Jose Luis de la Vara and Juan Sánchez
Department of Information Systems and Computation, Technical University of Valencia, Spain
Keywords: End-user involvement, requirements analysis, business process, BPMN, Map.
Abstract: Problems related to requirements analysis of information systems are frequent. System analysts usually lack
understanding of the business and focus on the purpose of the system, and can easily miscommunicate with
end-users. To prevent these problems, this paper describes an approach that tries to facilitate and benefit
from end-user involvement during requirements analysis. The business environment is modelled in the form
of business process diagrams by means of BPMN. The diagrams are validated by end-users, and the purpose
of the system is then analyzed through the goal/strategy Map approach in order to agree on the effect that
the system should have on the business processes. Finally, functional requirements are specified by means
of the description of the business process tasks to be supported by the system.
Requirements analysis is a success factor of software
projects. Nevertheless, problems can easily arise
from the requirements stage of information system
(IS) development for organizations.
One of these problems is lack of understanding
of the business by system analysts. As a solution, it
has been acknowledged the importance of
organizational modelling (Kirikova, Bubenko,
1994). Business process modelling has been
declared as a good approach for organizational
modelling and also as a must for IS development
(Dumas, Aalst, Hofstede, 2005).
Nevertheless, business process diagrams (BPD)
alone might not be enough to understand the
business. System analysts should focus on the
purpose of the system and explore both the goals of
different stakeholders and the activities that they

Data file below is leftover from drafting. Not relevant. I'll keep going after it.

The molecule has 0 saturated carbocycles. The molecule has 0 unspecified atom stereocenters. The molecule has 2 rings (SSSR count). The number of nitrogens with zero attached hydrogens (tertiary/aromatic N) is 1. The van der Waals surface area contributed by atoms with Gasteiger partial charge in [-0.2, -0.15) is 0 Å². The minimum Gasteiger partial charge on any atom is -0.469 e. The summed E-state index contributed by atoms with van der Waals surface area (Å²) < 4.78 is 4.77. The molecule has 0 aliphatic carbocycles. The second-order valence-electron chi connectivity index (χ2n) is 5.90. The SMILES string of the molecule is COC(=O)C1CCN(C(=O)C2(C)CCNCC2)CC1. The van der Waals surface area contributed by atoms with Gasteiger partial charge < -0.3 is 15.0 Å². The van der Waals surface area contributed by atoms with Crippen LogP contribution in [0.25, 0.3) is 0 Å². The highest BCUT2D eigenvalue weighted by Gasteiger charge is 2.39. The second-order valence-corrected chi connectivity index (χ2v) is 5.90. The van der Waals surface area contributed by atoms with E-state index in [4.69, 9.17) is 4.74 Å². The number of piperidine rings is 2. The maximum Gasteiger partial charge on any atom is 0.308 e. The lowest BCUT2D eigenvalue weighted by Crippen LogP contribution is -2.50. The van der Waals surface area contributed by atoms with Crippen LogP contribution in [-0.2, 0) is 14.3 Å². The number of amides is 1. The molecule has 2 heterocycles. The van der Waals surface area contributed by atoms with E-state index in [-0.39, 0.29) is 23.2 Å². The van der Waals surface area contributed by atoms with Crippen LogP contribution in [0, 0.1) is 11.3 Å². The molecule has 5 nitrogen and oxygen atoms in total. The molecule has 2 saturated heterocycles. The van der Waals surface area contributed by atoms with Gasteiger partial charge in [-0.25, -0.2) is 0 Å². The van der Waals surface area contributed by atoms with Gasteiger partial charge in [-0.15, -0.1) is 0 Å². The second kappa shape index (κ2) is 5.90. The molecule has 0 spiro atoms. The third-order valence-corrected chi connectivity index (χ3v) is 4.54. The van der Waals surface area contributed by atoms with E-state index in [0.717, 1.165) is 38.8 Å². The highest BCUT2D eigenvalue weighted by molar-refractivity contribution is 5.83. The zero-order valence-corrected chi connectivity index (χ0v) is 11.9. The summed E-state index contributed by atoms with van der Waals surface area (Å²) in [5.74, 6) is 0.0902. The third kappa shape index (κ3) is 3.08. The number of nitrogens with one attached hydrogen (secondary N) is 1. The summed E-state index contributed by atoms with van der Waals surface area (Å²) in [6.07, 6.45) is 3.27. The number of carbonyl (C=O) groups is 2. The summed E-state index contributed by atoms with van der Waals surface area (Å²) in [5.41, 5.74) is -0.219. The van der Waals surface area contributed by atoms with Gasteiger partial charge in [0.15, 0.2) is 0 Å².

carry out (Rolland, Salinesi, 2005). The use of an
approach that facilitates goal analysis is advisable.
End-user involvement is essential and very
positive during organizational modelling and
requirements analysis (Stirna, Persson, Sandkuhl,
2007). To benefit from end-user involvement, good
communication between end-users and system
analysts is necessary. However, miscommunication
can appear because of their different background.
Therefore, models that facilitate communication
should be used, such as BPDs.
This paper presents an approach that tries to
facilitate and benefit from end-user involvement
during requirements analysis. It is characterized by
the use of BPMN (OMG, 2006) for business process
modelling and the goal/strategy Map approach
(Rolland, Salinesi, 2005) for system purpose
Organizations are modelled in the form of BPDs.
End-users validate the diagrams, and the system
purpose is then analyzed in order to come on
agreement on the effect that the IS should have on
the business processes. Finally, requirements are
specified by means of the description of the business
process tasks to be supported by the IS.
The paper is organized as follows: section 2
describes the approach, and section 3 presents our
conclusions and future work.
As explained above, the approach is characterized
by the use of BPMN and Map. Map focuses on
system purpose and can be used for business process
modelling. However, BPMN is better suited for
business process modelling, but it does not provide
any mechanism for purpose analysis. Therefore,
BPMN and Map can complement each other.
The approach (Figure 1) consists of three stages:
organizational modelling, purpose analysis, and
Luis de la Vara J. and Sánchez J. (2008).
In Proceedings of the Tenth International Conference on Enterprise Information Systems - ISAS, pages 316-319
DOI: 10.5220/0001711803160319
functional requirements specification. The first one
depicts the current business environment (As-Is),